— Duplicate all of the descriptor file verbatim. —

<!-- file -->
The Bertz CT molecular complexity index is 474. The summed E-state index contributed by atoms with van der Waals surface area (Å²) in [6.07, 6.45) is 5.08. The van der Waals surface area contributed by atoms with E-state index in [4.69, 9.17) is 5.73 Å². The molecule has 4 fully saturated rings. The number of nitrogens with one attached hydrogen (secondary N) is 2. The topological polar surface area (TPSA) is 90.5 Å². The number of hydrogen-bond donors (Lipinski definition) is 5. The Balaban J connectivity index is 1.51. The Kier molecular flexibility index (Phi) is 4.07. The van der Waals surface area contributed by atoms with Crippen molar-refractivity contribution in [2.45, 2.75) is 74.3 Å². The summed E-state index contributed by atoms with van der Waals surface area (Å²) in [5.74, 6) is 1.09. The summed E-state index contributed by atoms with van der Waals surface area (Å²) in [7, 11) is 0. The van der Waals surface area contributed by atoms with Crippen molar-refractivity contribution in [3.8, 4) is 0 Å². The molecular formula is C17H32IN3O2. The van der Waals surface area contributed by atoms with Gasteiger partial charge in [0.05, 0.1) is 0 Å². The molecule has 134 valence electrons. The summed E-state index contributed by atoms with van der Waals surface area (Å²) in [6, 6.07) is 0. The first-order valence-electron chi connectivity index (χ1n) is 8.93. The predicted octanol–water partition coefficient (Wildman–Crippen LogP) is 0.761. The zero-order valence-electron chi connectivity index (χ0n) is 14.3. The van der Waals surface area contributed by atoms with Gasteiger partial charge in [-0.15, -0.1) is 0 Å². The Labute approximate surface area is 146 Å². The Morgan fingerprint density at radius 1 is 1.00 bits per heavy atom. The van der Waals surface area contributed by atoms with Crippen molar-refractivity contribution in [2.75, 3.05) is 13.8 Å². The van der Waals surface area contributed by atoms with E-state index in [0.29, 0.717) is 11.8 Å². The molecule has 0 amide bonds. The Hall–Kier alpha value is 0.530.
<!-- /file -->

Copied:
The Bertz CT molecular complexity index is 474. The summed E-state index contributed by atoms with van der Waals surface area (Å²) in [6.07, 6.45) is 5.08. The van der Waals surface area contributed by atoms with E-state index in [4.69, 9.17) is 5.73 Å². The molecule has 4 fully saturated rings. The number of nitrogens with one attached hydrogen (secondary N) is 2. The topological polar surface area (TPSA) is 90.5 Å². The number of hydrogen-bond donors (Lipinski definition) is 5. The Balaban J connectivity index is 1.51. The Kier molecular flexibility index (Phi) is 4.07. The van der Waals surface area contributed by atoms with Crippen molar-refractivity contribution in [2.45, 2.75) is 74.3 Å². The summed E-state index contributed by atoms with van der Waals surface area (Å²) in [5.74, 6) is 1.09. The summed E-state index contributed by atoms with van der Waals surface area (Å²) in [7, 11) is 0. The van der Waals surface area contributed by atoms with Crippen molar-refractivity contribution in [3.8, 4) is 0 Å². The molecular formula is C17H32IN3O2. The van der Waals surface area contributed by atoms with Gasteiger partial charge in [0.05, 0.1) is 0 Å². The molecule has 134 valence electrons. The summed E-state index contributed by atoms with van der Waals surface area (Å²) in [6, 6.07) is 0. The first-order valence-electron chi connectivity index (χ1n) is 8.93. The predicted octanol–water partition coefficient (Wildman–Crippen LogP) is 0.761. The zero-order valence-electron chi connectivity index (χ0n) is 14.3. The van der Waals surface area contributed by atoms with Gasteiger partial charge in [-0.15, -0.1) is 0 Å². The Labute approximate surface area is 146 Å². The Morgan fingerprint density at radius 1 is 1.00 bits per heavy atom. The van der Waals surface area contributed by atoms with Crippen molar-refractivity contribution in [2.75, 3.05) is 13.8 Å². The van der Waals surface area contributed by atoms with E-state index in [0.29, 0.717) is 11.8 Å². The molecule has 0 amide bonds. The Hall–Kier alpha value is 0.530.